Visitors say guard made shoppers change lines, management dismisses complaints
Loblaws’s sprawling Maple Leaf Gardens store is located the foot of the Church-Wellesley Village, and the grocery giant has made much of the store’s proximity to Toronto’s gay district. Every Pride, massive rainbow wraps coat the store’s prominent windows. At this year’s festival, Loblaws even went so far as to hold a series of drop-in dinners at the store meant to “facilitate a positive conversation about the LGBTQ community”.
When Pride-goers queued up at the store’s bathroom on Sunday, however, it was a different story. Multiple visitors say they watched a security guard posted at the store’s washrooms redirecting patrons into the “male” and “female” lines. When visitors expressed their concern, they added, a store manager responded with flippant comments.
Anthony Oliveira was waiting near the upper-floor washrooms when he saw a guard “not just asking (people for their gender), but identifying and blocking” them from being in the lines they chose.
“Some people present or pass one way or another or not, but there were people who were clearly much more fluid about their gender,” he said.
Added Alex Naylor, another visitor to the washrooms: “There was a long line for the women’s and none for the men’s,” he said. “As I left (the men’s room), I noticed two people wearing wigs and dresses attempting to enter the no-line men’s room. The guard put out an arm and told them they couldn’t enter, and would have to wait in the back of the line for the women’s room.”
Oliveira said the guard didn’t seem to be acting maliciously, but was “clearly in way over his head. It wasn’t that they were being homophobic, but I can imagine there were people who were deeply upset.” Other guests attempted to take photos of the guard, who shielded himself from the cameras.
Not long afterward, Oliveira says, he saw two Toronto police officers come up the escalator and enter a washroom, remaining inside for about five minutes. “Apparently the security guard was having trouble,” he said. “They came up and were muttering to each other about how fucking silly it was. It was clearly a visit on behalf of the store – not the (guests).”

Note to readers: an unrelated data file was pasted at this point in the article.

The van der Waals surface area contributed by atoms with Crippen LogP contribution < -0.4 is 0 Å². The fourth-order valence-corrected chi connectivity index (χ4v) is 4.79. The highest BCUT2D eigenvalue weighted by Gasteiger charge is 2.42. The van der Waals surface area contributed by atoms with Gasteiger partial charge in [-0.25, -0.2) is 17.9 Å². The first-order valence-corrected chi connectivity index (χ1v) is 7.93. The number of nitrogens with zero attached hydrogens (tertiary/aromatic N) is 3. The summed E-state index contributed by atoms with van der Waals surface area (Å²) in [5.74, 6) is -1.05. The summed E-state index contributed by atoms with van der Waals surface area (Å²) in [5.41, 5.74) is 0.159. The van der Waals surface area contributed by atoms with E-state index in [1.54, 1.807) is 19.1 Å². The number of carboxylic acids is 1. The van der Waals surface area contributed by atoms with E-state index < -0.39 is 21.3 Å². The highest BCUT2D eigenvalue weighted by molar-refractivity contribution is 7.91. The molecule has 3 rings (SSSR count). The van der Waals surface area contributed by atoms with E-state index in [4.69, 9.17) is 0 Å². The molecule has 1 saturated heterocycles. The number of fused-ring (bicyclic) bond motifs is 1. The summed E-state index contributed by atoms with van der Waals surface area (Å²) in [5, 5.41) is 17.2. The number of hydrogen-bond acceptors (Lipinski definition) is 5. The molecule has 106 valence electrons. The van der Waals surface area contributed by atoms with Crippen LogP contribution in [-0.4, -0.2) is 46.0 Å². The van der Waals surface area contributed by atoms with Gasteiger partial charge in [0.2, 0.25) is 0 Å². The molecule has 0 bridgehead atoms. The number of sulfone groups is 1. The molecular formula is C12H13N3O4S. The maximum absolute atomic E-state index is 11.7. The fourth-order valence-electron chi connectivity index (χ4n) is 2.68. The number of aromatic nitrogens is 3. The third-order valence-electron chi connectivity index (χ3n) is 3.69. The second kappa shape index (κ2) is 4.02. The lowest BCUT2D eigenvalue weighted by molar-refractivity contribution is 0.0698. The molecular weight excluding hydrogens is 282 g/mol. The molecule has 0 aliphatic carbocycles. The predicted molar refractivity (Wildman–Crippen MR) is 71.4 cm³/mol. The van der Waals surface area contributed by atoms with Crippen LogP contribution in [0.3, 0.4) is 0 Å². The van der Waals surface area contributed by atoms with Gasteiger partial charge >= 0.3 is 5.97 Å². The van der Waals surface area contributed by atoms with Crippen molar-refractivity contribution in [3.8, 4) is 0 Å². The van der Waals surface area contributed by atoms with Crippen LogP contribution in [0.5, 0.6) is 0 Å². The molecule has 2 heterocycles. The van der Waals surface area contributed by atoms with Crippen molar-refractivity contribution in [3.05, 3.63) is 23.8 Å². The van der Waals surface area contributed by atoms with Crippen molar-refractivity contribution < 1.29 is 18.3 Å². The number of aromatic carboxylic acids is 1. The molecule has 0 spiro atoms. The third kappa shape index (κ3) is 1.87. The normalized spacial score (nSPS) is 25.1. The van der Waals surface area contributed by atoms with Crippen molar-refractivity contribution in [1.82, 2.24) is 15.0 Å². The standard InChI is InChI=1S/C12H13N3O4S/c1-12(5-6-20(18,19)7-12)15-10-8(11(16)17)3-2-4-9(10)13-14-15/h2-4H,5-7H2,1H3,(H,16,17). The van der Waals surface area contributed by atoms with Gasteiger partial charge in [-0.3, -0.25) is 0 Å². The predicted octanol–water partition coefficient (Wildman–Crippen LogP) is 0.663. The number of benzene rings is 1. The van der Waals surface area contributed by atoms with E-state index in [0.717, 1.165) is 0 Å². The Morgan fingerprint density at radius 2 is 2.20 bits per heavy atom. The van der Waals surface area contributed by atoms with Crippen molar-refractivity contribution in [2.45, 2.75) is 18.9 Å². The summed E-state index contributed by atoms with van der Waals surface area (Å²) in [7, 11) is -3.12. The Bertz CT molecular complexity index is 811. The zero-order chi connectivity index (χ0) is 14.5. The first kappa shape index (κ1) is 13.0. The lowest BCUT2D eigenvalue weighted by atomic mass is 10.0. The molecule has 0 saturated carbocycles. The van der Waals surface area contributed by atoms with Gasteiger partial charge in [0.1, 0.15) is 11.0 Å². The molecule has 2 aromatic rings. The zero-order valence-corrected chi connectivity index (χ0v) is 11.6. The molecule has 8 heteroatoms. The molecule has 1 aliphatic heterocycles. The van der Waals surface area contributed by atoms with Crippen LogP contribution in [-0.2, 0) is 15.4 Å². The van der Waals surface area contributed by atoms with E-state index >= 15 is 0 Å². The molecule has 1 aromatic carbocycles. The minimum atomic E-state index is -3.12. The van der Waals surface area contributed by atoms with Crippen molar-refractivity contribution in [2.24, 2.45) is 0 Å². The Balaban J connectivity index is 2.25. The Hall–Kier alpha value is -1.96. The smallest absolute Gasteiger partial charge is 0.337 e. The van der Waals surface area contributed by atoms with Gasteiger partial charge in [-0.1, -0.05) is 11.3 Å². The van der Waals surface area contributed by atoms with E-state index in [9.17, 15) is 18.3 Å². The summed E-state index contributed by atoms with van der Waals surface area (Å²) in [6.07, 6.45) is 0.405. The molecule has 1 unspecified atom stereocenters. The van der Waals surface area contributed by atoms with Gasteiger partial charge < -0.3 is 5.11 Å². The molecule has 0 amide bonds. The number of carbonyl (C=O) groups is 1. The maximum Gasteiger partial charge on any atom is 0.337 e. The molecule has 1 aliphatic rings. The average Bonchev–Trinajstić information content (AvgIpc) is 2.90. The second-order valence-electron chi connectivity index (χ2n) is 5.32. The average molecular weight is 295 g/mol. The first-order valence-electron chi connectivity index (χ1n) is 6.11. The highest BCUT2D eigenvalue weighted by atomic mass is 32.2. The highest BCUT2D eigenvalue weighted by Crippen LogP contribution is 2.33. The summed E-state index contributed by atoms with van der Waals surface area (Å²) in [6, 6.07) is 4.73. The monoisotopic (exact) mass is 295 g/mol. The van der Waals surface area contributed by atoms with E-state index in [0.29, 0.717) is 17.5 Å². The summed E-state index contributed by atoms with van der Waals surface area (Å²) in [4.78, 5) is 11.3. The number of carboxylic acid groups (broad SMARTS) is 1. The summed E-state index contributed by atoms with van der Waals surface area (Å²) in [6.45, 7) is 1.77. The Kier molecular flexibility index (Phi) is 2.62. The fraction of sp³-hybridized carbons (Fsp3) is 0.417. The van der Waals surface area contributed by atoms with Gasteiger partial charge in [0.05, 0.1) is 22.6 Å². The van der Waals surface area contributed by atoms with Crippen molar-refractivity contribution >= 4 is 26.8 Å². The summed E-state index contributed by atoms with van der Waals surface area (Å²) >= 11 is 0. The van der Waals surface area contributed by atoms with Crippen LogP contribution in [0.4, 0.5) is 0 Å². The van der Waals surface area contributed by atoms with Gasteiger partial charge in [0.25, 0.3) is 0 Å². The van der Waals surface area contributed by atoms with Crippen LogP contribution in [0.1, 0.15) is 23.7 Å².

Oliveira went downstairs to find a manager, where he said several other people were also waiting for their turn to complain. The manager’s response, according to Oliveira: “Sorry you were offended – those were the rules”. “They were so dismissive. It was a really hostile vibe.”
The manager then added there was a “trans bathroom” on the first floor, Oliveira said. “How would anyone know that – and do you have to identify yourself as trans to use that bathroom? They clearly had no one on staff who had thought about helping the community they were supposed to be serving.”
Loblaws did not respond to an email request for comment from NOW, but sent the following message via Twitter to several users:
“We regret if anyone was offended by the presence of the temporary security guard, who was posted following a fight to ensure the safety of all customers. Our store has long been a supporter of the spirit and events of PrideTO.”
“I think if Loblaws could have acknowledged the issue more directly – preferably at the time it was happening and not a day later – that would have been nice,” Naylor said.
Both he and Oliveira allow that as cisgender men, they had no issue using the washrooms personally, but the guard’s behaviour could have been highly disruptive to non-cis visitors to the store.
“More than anything, I would have wanted Loblaws to realize how foolish and cruel it is to gender-police their washrooms, especially during Pride, when the whole neighbourhood is full of people who may have to deal with the fear of being yelled at, confronted with violence, and/or kicked out the washroom they feel most comfortable in,” Naylor said.
email@example.com | @nataliamanzocco